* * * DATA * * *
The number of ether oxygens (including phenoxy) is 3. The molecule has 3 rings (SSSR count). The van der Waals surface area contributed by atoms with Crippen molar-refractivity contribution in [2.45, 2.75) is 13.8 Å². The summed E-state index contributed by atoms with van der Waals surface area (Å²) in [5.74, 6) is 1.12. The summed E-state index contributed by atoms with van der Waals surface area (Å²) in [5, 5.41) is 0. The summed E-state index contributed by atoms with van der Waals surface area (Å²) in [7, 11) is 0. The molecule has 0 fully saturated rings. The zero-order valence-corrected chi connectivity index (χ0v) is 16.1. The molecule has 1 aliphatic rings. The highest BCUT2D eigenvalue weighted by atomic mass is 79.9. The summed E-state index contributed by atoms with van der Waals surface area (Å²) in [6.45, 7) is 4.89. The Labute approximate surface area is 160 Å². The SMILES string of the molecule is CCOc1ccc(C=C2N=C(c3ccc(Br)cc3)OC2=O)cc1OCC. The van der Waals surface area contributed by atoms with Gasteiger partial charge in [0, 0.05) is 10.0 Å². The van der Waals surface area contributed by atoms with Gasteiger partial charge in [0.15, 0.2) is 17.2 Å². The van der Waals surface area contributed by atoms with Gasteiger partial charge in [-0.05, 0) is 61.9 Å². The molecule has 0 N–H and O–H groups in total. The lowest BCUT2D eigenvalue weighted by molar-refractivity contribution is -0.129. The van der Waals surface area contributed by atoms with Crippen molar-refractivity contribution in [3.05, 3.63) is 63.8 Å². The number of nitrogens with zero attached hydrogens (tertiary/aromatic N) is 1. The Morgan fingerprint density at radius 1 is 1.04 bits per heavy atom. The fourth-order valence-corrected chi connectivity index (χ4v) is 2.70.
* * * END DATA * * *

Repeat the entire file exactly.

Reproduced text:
The number of ether oxygens (including phenoxy) is 3. The molecule has 3 rings (SSSR count). The van der Waals surface area contributed by atoms with Crippen molar-refractivity contribution in [2.45, 2.75) is 13.8 Å². The summed E-state index contributed by atoms with van der Waals surface area (Å²) in [5.74, 6) is 1.12. The summed E-state index contributed by atoms with van der Waals surface area (Å²) in [5, 5.41) is 0. The summed E-state index contributed by atoms with van der Waals surface area (Å²) in [7, 11) is 0. The molecule has 0 fully saturated rings. The zero-order valence-corrected chi connectivity index (χ0v) is 16.1. The molecule has 1 aliphatic rings. The highest BCUT2D eigenvalue weighted by atomic mass is 79.9. The summed E-state index contributed by atoms with van der Waals surface area (Å²) in [6.45, 7) is 4.89. The Labute approximate surface area is 160 Å². The SMILES string of the molecule is CCOc1ccc(C=C2N=C(c3ccc(Br)cc3)OC2=O)cc1OCC. The van der Waals surface area contributed by atoms with Gasteiger partial charge in [0, 0.05) is 10.0 Å². The van der Waals surface area contributed by atoms with Gasteiger partial charge in [0.15, 0.2) is 17.2 Å². The van der Waals surface area contributed by atoms with Gasteiger partial charge in [-0.05, 0) is 61.9 Å². The molecule has 0 N–H and O–H groups in total. The lowest BCUT2D eigenvalue weighted by molar-refractivity contribution is -0.129. The van der Waals surface area contributed by atoms with Crippen molar-refractivity contribution in [3.05, 3.63) is 63.8 Å². The number of nitrogens with zero attached hydrogens (tertiary/aromatic N) is 1. The Morgan fingerprint density at radius 1 is 1.04 bits per heavy atom. The fourth-order valence-corrected chi connectivity index (χ4v) is 2.70.